Of the 20 countries with the largest number of people with access to electricity over the past 20 years, 12 are in Asia. They introduced 1.3 billion people to electricity (of the 1.7 billion electrified globally between 1990 and 2010), 283 million more than their population increase. The most impressive expansion of electrification occurred in India, China, Indonesia, Pakistan and Bangladesh. The advances in these populous countries are of enormous significance for achievement of the global universal access target.

The achievement of universal access to modern energy will depend critically on efforts of 20 high-impact countries. Together, these countries account for more than two thirds of the population currently living without electricity (0.9 billion people) and more than four-fifths of the global population without access to non-solid fuels (2.4 billion people). In terms of electricity, India has by far the largest access deficit; exceeding 300 million people, while for non-solid cooking fuel, India and China each have access deficits exceeding 600 million people.

The detailed World Bank report, which outlines challenges shows that India happens to be the most deprived country as far as provision of energy is concerned: as many as 306.2 million of its people are still without this basic utility. The remaining 19 nations lacking access to energy, with the number of deprived people is as follows: Nigeria (82.4 million), Bangladesh (66.4 million), Ethiopia (63.9 million), Congo (55.9 million), Tanzania (38.2 million), Kenya (31.2 million), Sudan (30.9 million), Uganda (28.5 million), Myanmar (24.6 million), Mozambique (19.9 million), Afghanistan (18.5 million), Korea (18 million), Madagascar (17.8 million), the Philippines (15.6 million), Pakistan (15 million), Burkina Faso (14.3 million), Niger (14.1 million), Indonesia (14 million) and Malawi 13.6 million). ...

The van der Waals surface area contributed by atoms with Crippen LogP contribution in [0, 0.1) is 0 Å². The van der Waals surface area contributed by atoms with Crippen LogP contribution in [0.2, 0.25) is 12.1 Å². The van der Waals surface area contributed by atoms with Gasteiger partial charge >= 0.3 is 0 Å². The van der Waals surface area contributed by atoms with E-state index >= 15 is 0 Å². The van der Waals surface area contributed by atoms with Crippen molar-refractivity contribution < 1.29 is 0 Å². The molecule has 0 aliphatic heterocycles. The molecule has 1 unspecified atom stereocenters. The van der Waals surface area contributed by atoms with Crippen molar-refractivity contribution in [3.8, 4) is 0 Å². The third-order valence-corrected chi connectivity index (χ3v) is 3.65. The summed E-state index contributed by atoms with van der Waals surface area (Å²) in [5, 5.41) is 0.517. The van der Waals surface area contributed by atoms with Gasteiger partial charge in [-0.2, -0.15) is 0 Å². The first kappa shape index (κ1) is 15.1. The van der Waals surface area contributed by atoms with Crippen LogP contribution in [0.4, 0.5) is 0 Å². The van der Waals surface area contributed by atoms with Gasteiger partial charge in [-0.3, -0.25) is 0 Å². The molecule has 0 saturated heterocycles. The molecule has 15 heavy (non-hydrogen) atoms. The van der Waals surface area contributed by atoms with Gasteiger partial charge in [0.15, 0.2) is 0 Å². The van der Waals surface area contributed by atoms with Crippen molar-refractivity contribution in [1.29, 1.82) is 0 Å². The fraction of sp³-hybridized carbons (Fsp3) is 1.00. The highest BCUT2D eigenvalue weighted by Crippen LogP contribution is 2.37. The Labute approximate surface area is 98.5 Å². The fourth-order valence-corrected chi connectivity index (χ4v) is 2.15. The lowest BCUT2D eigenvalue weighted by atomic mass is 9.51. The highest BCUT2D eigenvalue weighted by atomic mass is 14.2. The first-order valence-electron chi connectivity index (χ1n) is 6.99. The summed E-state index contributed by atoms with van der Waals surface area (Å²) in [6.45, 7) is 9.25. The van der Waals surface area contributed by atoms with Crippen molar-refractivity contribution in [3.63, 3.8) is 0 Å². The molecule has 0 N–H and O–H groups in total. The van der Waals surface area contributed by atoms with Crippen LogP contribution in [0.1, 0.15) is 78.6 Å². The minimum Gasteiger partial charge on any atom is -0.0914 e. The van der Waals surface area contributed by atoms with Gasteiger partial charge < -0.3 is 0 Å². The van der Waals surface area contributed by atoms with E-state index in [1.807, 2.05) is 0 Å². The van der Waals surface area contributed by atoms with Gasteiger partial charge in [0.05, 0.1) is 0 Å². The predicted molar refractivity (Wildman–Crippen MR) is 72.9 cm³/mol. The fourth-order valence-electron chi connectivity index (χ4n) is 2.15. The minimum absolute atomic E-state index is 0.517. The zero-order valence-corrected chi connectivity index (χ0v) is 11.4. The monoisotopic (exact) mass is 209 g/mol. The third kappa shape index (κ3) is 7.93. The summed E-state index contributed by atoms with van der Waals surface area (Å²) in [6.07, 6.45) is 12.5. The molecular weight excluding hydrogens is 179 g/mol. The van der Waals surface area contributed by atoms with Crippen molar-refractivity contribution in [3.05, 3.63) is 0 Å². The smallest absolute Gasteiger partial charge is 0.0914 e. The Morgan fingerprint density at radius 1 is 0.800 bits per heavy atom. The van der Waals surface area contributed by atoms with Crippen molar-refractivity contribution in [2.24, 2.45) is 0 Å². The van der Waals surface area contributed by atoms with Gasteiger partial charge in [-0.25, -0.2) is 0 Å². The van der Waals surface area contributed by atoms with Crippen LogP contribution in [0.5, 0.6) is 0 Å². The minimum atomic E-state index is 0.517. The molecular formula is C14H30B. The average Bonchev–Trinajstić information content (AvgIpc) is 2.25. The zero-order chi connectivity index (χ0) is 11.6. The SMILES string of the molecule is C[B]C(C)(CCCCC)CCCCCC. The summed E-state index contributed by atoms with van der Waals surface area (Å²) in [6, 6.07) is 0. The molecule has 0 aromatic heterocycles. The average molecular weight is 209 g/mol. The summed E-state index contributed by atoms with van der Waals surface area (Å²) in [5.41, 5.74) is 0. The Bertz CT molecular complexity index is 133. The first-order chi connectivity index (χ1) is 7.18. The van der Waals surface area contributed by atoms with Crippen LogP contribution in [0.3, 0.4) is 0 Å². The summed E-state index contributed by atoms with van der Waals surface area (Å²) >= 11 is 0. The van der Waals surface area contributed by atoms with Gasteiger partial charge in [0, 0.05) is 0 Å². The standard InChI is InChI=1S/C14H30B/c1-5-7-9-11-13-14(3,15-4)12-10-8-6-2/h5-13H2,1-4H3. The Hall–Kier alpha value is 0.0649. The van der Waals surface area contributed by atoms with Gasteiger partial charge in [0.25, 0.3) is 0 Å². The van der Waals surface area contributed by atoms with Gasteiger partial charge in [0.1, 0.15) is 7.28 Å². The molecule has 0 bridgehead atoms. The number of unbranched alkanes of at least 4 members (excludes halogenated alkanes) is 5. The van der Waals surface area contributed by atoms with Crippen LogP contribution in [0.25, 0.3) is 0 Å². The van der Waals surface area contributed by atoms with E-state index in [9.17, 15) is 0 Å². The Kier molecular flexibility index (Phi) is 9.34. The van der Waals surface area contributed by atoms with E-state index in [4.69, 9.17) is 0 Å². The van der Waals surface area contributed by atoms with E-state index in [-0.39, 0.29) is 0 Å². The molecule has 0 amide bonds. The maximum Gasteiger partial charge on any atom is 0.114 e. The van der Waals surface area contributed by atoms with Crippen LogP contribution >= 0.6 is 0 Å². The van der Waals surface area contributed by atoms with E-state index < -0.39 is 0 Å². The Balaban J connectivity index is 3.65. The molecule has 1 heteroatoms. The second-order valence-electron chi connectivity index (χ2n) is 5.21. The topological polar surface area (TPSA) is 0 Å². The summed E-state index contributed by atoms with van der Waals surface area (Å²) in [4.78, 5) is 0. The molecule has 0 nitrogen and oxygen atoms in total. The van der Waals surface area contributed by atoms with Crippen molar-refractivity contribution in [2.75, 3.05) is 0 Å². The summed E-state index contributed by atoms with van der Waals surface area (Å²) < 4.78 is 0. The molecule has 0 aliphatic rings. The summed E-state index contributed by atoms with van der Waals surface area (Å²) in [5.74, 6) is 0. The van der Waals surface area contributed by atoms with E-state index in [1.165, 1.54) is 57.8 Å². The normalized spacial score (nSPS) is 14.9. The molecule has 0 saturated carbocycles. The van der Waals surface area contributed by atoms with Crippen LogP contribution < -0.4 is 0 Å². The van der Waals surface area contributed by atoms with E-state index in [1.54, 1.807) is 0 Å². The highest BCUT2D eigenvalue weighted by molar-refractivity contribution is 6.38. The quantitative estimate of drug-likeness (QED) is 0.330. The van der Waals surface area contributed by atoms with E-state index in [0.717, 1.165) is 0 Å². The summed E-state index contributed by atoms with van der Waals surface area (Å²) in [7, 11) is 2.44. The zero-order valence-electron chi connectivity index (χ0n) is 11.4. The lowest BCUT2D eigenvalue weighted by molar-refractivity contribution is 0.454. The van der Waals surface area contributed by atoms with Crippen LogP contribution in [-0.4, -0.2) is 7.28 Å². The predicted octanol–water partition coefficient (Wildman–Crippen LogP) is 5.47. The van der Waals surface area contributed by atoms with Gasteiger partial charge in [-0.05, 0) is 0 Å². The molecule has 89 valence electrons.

http://www.brecorder.com/fuel-a-energy/193:pakistan/1196314:pakistans-growth-in-electricity-access-phenomenal-world-bank/

http://www.unep.org/pdf/778890GTF0full0report.pdf

Riaz Haq said...

Here are a few excerpts of a UN report on population released today:

World population projected to reach 9.6 billion by 2050 with most
growth in developing regions, especially Africa – says UN
India expected to become world’s largest country, passing China around 2028,
while Nigeria could surpass the United States by 2050
New York, 13 June—The current world population of 7.2 billion is projected to
increase by almost one billion people within the next twelve years, reaching 8.1
billion in 2025 and 9.6 billion in 2050, according to a new United Nations report,
World Population Prospects: The 2012 Revision, launched today.
Most of the population growth will occur in developing regions, which are projected
to increase from 5.9 billion in 2013 to 8.2 billion in 2050...
--------
At the country level, much of the overall increase between now and 2050 is projected
to take place in high-fertility countries, mainly in Africa, as well as countries with
large populations such as India, Indonesia, Pakistan, the Philippines and the United
States.
-----
For example,
the population of India is expected to surpass that of China around 2028, when both
countries will have populations of around 1.45 billion. Thereafter, India’s population
will continue to grow for several decades to around 1.6 billion and then decline
slowly to 1.5 billion in 2100. The population of China, on the other hand, is expected
to start decreasing after 2030, possibly reaching 1.1 billion in 2100.
Nigeria’s population is expected to surpass that of the United States before the middle
of the century. By the end of the century, Nigeria could start to rival China as the
second most populous country in the world. By 2100 there could be several other
countries with populations over 200 million, namely Indonesia, the United Republic
of Tanzania, Pakistan, the Democratic Republic of the Congo, Ethiopia, Uganda and
Niger.
---
...Europe’s population projected to decline by
14 per cent. Fertility in almost all European countries is now below the level required
for full replacement of the population in the long run (around 2.1 children per woman
on average). Fertility for Europe, as a whole, is projected to increase from 1.5 children
per woman in 2005-2010 to 1.8 in 2045-2050, and to 1.9 by 2095-2100. Despite this
increase, childbearing in low-fertility countries is expected to remain below the
replacement level, leading to a likely contraction of total population size.
Longer lives around the world
Life expectancy is projected to increase in developed and developing countries in
future years, according to the report. ----
---------
At the global level, it is projected to reach 76 years in 2045-2050 and 82 years in
2095-2100. By the end of the century, people in developed countries could live on
average around 89 years, compared to about 81 years in developing regions.
--------